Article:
All the details are provided on the download page.
Want to try Mono? This is really easy now thanks to a VMWare image provided on the Mono download site. It includes Mono on Suse Linux.
A while ago, I announced Linq to Amazon and started to describe how it's implemented. Actually producing some content for the book and summer holidays kept me busy for a while, but here is finally the last part of this series of posts.
In the previous post, I said that what had to be done to create the Linq extension is to implement the IQueryable<T> interface, and write the code that converts an expression tree into an Amazon query.
What I have done is just a quick and dirty implementation. The goal is not to provide a complete solution to query Amazon using Linq, but instead to create an example to give you an idea of how the Linq extensibility stuff works. As you will see by looking at the source code, a lot of work would be required for a complete implementation.
Let's describe what you'll find in the source code.
The BookSearch class implements IQueryable<Book>. This interface speaks for itself. An object that implements it can be queried for Book objects! A BookSearch instance is what we'll query. Our queries start with code like the following:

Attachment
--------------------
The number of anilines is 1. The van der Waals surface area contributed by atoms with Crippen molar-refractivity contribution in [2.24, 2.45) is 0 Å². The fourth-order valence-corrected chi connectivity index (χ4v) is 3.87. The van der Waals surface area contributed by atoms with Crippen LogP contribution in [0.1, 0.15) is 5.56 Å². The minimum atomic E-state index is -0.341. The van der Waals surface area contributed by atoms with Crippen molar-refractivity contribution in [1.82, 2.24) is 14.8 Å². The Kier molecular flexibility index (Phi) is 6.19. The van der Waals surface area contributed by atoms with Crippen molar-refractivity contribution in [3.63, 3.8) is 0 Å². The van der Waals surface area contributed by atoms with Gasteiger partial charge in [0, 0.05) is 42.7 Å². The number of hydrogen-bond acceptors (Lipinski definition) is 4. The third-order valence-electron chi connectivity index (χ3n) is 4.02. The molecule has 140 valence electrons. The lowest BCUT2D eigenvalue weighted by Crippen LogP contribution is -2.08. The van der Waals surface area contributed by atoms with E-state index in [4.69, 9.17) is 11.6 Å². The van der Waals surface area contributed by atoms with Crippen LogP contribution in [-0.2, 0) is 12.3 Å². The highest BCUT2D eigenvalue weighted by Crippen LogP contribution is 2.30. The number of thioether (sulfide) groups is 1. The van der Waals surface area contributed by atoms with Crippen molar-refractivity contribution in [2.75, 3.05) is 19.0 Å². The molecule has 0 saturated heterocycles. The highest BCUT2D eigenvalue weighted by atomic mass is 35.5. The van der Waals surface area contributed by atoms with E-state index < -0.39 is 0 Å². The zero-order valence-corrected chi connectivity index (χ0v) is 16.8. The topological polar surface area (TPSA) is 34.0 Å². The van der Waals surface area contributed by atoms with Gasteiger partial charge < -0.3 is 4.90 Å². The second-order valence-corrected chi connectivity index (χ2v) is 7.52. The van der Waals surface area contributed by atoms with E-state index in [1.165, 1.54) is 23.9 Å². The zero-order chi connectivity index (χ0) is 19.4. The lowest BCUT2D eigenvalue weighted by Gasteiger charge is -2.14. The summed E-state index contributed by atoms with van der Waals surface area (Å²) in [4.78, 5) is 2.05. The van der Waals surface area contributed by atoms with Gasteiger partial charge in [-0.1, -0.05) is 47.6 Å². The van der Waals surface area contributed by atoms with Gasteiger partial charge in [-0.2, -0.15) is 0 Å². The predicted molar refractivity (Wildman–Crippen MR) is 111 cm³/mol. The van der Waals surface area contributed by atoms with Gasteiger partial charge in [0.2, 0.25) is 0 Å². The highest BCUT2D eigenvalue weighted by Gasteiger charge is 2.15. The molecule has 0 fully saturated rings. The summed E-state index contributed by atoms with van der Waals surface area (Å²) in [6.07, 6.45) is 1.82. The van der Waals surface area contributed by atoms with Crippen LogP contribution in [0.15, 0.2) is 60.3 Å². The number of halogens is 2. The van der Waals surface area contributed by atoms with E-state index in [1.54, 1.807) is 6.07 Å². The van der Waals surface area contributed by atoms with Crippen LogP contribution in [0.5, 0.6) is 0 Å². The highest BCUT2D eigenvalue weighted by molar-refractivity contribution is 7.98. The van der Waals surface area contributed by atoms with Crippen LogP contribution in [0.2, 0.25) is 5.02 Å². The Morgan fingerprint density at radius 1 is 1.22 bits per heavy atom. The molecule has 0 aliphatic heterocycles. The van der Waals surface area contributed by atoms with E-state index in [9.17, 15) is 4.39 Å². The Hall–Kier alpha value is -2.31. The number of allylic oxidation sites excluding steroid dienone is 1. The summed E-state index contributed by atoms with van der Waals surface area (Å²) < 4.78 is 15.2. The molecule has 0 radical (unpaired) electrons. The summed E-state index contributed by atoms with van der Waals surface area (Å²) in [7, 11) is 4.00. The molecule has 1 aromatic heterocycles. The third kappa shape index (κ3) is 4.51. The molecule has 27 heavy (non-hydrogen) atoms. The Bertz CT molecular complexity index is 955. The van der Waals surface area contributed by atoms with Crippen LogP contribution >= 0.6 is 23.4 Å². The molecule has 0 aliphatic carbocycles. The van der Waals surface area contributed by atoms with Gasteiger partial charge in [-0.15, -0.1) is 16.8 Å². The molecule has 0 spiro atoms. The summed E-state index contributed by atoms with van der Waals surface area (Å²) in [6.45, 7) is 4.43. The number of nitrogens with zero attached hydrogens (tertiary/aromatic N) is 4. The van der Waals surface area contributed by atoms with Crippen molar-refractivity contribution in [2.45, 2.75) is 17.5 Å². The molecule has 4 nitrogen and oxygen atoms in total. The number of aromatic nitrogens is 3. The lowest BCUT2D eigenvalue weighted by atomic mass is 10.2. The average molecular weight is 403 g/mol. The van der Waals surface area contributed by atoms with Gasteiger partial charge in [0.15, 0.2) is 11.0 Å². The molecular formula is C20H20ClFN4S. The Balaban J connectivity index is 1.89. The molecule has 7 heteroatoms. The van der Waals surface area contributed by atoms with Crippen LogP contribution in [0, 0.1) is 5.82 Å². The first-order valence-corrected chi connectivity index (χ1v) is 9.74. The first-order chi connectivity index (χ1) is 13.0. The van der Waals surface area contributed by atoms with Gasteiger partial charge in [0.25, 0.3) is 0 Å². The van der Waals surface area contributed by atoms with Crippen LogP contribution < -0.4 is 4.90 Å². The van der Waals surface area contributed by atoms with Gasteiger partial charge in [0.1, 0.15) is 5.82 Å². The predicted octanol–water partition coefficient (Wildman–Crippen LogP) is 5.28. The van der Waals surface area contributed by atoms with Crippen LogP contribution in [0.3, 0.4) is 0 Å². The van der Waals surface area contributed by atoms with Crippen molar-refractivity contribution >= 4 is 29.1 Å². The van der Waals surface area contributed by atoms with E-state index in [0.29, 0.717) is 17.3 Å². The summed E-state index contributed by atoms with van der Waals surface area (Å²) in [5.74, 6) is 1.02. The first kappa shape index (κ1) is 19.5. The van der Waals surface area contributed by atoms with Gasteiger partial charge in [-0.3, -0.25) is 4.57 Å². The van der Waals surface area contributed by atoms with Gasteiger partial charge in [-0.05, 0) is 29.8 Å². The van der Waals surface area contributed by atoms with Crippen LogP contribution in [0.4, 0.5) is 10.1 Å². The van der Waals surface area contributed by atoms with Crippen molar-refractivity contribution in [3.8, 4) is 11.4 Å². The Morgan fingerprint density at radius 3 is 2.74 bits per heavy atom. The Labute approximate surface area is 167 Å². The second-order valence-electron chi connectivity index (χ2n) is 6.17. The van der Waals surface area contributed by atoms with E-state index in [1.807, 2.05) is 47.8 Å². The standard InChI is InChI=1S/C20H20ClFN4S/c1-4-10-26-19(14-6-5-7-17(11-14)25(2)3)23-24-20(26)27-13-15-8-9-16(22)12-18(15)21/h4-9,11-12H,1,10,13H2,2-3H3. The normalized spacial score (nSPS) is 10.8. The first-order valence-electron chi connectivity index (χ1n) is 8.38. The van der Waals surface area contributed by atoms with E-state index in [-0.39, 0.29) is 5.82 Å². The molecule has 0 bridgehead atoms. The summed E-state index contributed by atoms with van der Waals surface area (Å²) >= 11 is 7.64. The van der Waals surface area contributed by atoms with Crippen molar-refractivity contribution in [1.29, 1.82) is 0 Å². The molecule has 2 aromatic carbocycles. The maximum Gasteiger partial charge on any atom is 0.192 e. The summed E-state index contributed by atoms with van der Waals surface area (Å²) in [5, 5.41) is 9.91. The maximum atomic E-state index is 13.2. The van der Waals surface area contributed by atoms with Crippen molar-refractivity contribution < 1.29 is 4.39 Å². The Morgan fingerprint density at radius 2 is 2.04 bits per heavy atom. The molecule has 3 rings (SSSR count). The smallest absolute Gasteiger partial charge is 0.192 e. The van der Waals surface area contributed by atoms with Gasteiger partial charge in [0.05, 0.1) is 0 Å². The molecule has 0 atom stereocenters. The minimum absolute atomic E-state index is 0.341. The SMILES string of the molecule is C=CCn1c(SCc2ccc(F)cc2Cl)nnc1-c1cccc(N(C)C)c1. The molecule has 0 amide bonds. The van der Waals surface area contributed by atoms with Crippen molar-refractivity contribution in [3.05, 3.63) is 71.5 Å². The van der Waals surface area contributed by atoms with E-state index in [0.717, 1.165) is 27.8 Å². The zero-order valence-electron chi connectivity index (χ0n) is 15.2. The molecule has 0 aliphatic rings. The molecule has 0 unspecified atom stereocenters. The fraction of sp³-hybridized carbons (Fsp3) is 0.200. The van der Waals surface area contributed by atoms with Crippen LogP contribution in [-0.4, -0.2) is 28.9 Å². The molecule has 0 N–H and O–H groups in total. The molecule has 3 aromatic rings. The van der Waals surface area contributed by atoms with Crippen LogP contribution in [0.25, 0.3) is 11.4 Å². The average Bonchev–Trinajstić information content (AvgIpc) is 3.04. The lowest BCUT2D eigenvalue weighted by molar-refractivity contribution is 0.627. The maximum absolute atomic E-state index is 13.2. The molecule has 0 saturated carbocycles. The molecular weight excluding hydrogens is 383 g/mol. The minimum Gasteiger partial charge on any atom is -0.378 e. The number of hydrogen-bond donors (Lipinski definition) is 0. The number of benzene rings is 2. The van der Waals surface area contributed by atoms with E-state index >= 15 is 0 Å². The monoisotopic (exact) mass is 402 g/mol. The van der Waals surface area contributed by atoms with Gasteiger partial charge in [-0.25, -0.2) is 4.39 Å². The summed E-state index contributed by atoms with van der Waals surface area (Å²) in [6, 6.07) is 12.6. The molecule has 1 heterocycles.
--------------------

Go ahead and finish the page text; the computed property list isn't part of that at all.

var query =
from book in new Amazon.BookSearch()
The important method to look for in the BookSearch class is CreateQuery<S>. This method receives an argument of type Expression. This is our expression tree. All that the CreateQuery<S> method does is creating and returning a new instance of the BookQuery class, passing the expression tree to its constructor.
I'm working with VS 2005 these days, but I guess this can be helpful to someone: Microsoft has finally released a service pack for Visual Studio 2003. The list of fixed bugs and the release notes are available online.